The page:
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In a response to the DDoS attacks on several Dutch banks and other institutions, cybersecurity specialist Rian van Rijbroek claimed on 29 January 2018 on the Dutch news programme Nieuwsuur that banks in the USA had been hit with DDoS attacks, after which ATMs across the US had been targeted with an attack that made them spit out bills, which were then collected by money mules.

"We hebben nu recent, de afgelopen dagen... en dat is eh... informatie die ik eh... vandaag heb doorgekregen van een veiligheidsdienst... hebben we mee te maken gehad... en daar hebben we hetzelfde patroon gezien in de VS, dat ze dus ook deze testaanvallen hebben uitgevoerd en nu zijn... eh hebben diverse geldautomaten geld uitgespuugd op bepaalde tijdstippen en die zijn door geldezels... zijn dat... is dat geld opgehaald."

Nieuwsuur 29 January 2018 (in Dutch); interview starts around 17 minutes in, specific claim made at about 20 minutes.


Translation

Recently, in the past few days — which is information I've gotten today from a security service — we've seen the same pattern in the US, first these [DDoS] attacks, after which ATMs started spitting out bills which were collected by money mules.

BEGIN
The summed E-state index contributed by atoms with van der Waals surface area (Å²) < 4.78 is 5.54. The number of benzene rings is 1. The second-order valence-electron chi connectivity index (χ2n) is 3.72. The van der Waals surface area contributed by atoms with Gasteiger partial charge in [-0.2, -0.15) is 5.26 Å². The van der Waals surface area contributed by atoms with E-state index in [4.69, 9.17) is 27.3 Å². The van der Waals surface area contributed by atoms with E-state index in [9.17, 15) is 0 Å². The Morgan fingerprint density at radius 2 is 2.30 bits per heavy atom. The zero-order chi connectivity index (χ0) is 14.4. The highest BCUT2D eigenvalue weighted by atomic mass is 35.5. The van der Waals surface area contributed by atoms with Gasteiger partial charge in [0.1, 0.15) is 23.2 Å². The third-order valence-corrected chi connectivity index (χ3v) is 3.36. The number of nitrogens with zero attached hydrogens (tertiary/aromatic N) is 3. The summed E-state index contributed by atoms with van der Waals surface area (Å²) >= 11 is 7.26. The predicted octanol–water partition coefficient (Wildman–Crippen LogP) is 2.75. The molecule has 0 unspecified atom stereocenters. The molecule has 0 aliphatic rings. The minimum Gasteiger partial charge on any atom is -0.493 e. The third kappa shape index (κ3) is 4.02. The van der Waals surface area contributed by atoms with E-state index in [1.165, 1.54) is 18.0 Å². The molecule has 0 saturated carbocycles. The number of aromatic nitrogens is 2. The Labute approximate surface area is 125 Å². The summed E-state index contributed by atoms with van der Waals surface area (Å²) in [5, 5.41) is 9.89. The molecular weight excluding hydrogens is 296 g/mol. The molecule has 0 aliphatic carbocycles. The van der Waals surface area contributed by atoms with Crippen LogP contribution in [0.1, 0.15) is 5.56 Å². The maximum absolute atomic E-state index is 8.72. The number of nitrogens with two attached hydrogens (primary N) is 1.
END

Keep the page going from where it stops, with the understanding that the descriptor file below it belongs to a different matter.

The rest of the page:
Rian van Rijbroek has received quite a bit of criticism for this interview. Her cybersecurity specialism seems to be largely self-proclaimed. A recent book she has co-written has been recalled amidst claims of both plagiarism and blatant nonsense.

Is this one of the latter? Or has there indeed been a recent spate of hacked ATMs spitting out money?
Specifically, first DDoS attacks on banks, then — presumably remotely — hacking the ATMs to make them spit out money.

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Brian Krebs (noted and respected infosec analyst and blogger) reported this on 27th Jan.

27 Jan 18 First ‘Jackpotting’ Attacks Hit U.S. ATMs

ATM “jackpotting” — a sophisticated crime in which thieves install malicious software and/or hardware at ATMs that forces the machines to spit out huge volumes of cash on demand — has long been a threat for banks in Europe and Asia, yet these attacks somehow have eluded U.S. ATM operators. But all that changed this week after the U.S. Secret Service quietly began warning financial institutions that jackpotting attacks have now been spotted targeting cash machines here in the United States.

There is a lot more detail in his blog post on the subject and in the comments.

Then a few days later he also unearthed a report on the arrest on 20th November 2017 of three men suspected of conducting jackpotting attacks on US ATMs

The complaint says surveillance videos showed the men opening the top of the ATM, which housed the computer and hard drive for the ATM — but not the secured vault where the cash was stored. The video showed the subjects reaching into the ATM, and then closing it and exiting the vestibule. On the video, one of the subjects appears to be carrying an object consistent with the size and appearance of the hard drive from the ATM.